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Utopia Talk / Politics / Life on Dark Exoplanets
swordtail
Anarchist Prime
Tue Jul 10 20:17:44

Life on Dark Exoplanets

John Michael Godier

Published on Jun 23, 2018


An exploration of the possibilities of low-light microbial life and how some life on earth indicates that photosynthesis at low energies is possible, and may be common in the universe.

http://www.youtube.com/watch?v=ep6IU5rX5V4
Nimatzo
iChihuaha
Wed Jul 11 05:33:25
A bit hard to get excited over the potential fact that the life that may litter the universe is some kind of anemic germ.
Hot Rod
Revved Up
Wed Jul 11 07:33:39

I wonder if they will melt the flesh of our astronauts?

hood
Member
Wed Jul 11 07:50:44
Unless there's some very specific chemistry in photosynthesis that theoretically prevents it from occurring at different wavelengths, I don't know why plants wouldn't be able to photosynthesize non-visible light. The only reason plants on Earth specialize in visible light is because the sun maximizes energy in visible wavelengths, so by photosynthesizing in those wavelengths, plants give themselves access to the most energy. It's quite literally just natural selection. The healthiest plants with the easiest access to food (energy from photosynthesis) survived.

Hell, that plants are green makes no logical sense at first blush. Plants being green means they reflect green light. But green light is where the Suns energy spectrum peaks. That means the plants we know reject the most abundant source of food the sun has to offer. Sounds pretty backwards without any context.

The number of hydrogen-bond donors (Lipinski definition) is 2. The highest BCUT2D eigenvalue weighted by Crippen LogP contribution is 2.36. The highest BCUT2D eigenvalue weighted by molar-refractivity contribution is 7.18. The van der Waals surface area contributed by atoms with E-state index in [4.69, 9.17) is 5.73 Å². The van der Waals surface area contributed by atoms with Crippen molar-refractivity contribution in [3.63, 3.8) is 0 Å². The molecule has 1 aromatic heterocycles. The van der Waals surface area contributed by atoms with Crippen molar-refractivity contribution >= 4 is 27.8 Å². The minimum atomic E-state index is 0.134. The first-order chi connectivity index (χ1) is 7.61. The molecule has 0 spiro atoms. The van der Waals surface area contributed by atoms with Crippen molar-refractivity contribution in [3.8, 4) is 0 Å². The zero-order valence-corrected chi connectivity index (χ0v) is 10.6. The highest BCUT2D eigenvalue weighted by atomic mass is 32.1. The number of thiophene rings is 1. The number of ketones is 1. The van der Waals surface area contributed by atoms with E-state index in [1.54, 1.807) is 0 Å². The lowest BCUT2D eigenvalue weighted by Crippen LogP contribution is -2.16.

Seb
Member
Wed Jul 11 08:06:10
IIRC there are actually limits on wavelengths that work for photosynthesis.

Also, the fact chlorophyll is specifically green means there are wavelength limits imposed by chemistry and entropy considerations.

e.g there is way more radiation power in non visible light so if that could be harvested... and if all visible light could be harvested, then leaves would appear black.

Dukhat
Member
Wed Jul 11 08:10:07
It does make sense most life is mostly germs. Complex life in terms of multi-cellularity didn't take off on earth until hundreds of millions of years ago which is only a small fraction of our history as a habitable planet.

Most planets in the goldilocks zone will be tidally locked to a red giant as well which means less diverse biomes versus the numerous kinds we see on earth today that helped propel evolution forward.
hood
Member
Wed Jul 11 08:12:37
Chlorophyll is green because it doesn't use green wavelengths. The reason for this is because in protoearth, airborne microbes first developed photosynthesis and they evolved to harness the most intense wavelengths from the sun: the green where the sun peaks. As such, plants weren't getting enough green wavelengths and had to adapt to use the blue/red parts of the spectrum. Which again, is related to where the sun peaks in intensity. I'm sure you're familiar with black body diagrams:

http://apo...2/graphics/earth_sun_plank.jpg


So, is photosynthesis specifically, chemically limited to visible light, or was visible light just more plentiful? I'd gladly take a source suggesting that visible light is indeed a general you accepted limit and not just a limit of our circumstance in rotating around our sun.